I was seriously torn about what to call this post.
Last Friday morning, I was having trouble sleeping. I think I had been awake since 3am and none of my tricks for falling back asleep were working.
I was thinking about my sister -- and worrying about how we were all going to deal with her first birthday in heaven.
I tossed and I turned as my alarm started my radio at 5am. I heard what sounded like a distant smoke alarm, but I reasoned it must be coming from the radio.
Then I heard a loud bang. People are always using the dumpster that is right outside the back of my apartment to dump things early in the morning. So, I thought it was just someone aggressively throwing something away. Then the apartment shook as if someone had run into the building -- this sometimes happens when people are pitching things into the dumpster -- just a loud sound, not someone actually running into the building.
When there were two more of these louds booms, I decided to get up and see. I looked out the front window first because I thought it might be someone really running into the cars. Nope, nothing.
Then I walked into the other bedroom to look at the dumpster, but as I stepped into the room what I saw were flames.
The carport was fully engulfed, and what I heard must have been something on the cars exploding -- either the windows blowing out or the engines or gas tanks exploding.
I realized I didn't have my phone near me and ran to look for it. I fumbled with the phone worrying about calling 911 with an out of town number ... but I didn't have the fire department's number loaded into my phone. Note to self.
I do have the police's non-emergency number. But this was definitely an emergency.
I told the woman who answered about the fire.
And then I was confused about what to do. I decided to move my car. I think I figured it would be in the way when the fire trucks arrived. I ran out in my socks and pjs and moved the car to the next block.
As I re-entered my apartment, I could see the flames coming closer and closer to my apartment. With no time to really think, the first thing I worried about was the irreplaceable data on my computers -- and the fact that most of what is irreplaceable is not mine. I gathered three computers and cables and put them into my bag.
I brushed my teeth. Weird thing to worry about -- but there you have it. And shoved my mouth guard also in the bag. I grabbed the computer bag and my purse and started towards my car.
I realized I still didn't have clothes on or shoes -- but no time. So, I took my cozy socks off, shoved some pants into my bag and pulled on some shoes.
As I got closer to my car, I heard a small child wailing. It is a neighbor's daughter -- I have seen them but not really met them, so I didn't know their names.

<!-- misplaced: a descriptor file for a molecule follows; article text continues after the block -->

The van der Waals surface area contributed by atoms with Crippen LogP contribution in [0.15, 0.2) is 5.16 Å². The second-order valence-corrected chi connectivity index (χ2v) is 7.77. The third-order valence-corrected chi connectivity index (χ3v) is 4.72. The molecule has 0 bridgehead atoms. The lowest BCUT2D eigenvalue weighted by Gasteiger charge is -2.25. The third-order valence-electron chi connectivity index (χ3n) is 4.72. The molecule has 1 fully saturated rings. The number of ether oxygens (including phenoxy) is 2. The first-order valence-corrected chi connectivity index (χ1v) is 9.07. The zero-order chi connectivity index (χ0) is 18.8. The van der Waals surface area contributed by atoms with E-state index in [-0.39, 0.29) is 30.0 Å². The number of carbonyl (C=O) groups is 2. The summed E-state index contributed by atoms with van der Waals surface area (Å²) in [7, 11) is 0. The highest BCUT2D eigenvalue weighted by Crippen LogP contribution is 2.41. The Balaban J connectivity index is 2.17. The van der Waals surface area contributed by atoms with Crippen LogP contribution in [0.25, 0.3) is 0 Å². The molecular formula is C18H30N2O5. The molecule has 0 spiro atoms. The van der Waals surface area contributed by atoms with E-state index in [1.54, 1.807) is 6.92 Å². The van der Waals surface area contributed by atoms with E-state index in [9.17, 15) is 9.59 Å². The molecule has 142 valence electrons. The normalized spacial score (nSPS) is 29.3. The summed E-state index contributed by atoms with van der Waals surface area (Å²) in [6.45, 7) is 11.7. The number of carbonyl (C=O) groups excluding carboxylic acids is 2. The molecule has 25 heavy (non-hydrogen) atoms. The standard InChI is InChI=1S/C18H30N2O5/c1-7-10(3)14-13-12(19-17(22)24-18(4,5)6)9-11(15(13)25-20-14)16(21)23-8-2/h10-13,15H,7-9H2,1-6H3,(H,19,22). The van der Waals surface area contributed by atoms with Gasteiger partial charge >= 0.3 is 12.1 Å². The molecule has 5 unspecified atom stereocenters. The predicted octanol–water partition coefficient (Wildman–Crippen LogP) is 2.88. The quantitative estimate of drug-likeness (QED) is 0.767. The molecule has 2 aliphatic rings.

The mom said she had called the fire department twice ... what was taking them so long. The daughter wailed. I offered to take the little girl to my car so she could feel safe. She took my hand and we walked to the car in the dark and cold.
I loaded all my stuff in the trunk, fumbled for a blanket I have in there and tried to settle the little girl in.
Then it struck me ... MY TURTLE!
Never mind anything else, she was irreplaceable.
I got the little girl to promise to wait in the car and I sprinted back to my apartment. I grabbed the turtle and my grandmother's beaded necklaces and went back to the car.
The little girl and I talked -- she wanted to know if we were going to be homeless. I told I hoped not... but as the fire fighters had still not arrived, I thought I might be. We looked at the turtle and talked about other things. I wanted to get her mind off of the scary position we were in.
When the little girl's mom finally joined us -- the fire fighters were arriving -- and I realized that getting some clothes for myself might not be a bad idea.
Once again, I ran towards my apartment, not wanting to waste time. I asked the fire fighters for permission since they were evacuating the building.
This time when I entered the building, I could feel the heat from the fire was really warming up my apartment. This could not be good.
I grabbed clothes for two days and ran out of there ... not even stopping to put on the clothes. As I exited my apartment, there were two fire fighters there to make sure I came out and that no one else was in the building.
I saw another neighbor whose name I don't know come out of her house across the street. I asked if I could borrow her bathroom to put some clothes on.
She wondered if her place would be safe.
When I got back to the car, the girl and her mom were going into a house with another neighbor. I grabbed my turtle and joined them.
It was a lucky thing to be able to sit in a warm house and chat idly with someone rather than watch and worry about whether or not everything else I owned was going up in flames.
What a lovely thing that neighbors you have never officially met would allow you into their homes, trust you with their daughter and help you to feel safe in a very scary situation.
I worried about the firefighters even approaching those cars engulfed in flames ... what if a car exploded?
About an hour later I was back in my apartment -- the cars were totaled, 16 in all. But the buildings were safe.
My apartment stayed warm until about 11am. I can only imagine how hot it had gotten in there.
As I calmed down, I recognized just how fortunate I was to be safe, unharmed and relatively unaffected as my car did not burn.
The thought crossed my mind, just give up ... it has been one thing after another for over a year. What more could happen. Should I just cry, "Uncle!" to the universe.
Instead, I decided to just be grateful. I sent an email to my family to ask them to say an extra prayer of gratitude this day. I sent out positive thoughts to my neighbors who had lost vehicles -- hoping they could also see a silver lining -- that they were safe even though their cars were not.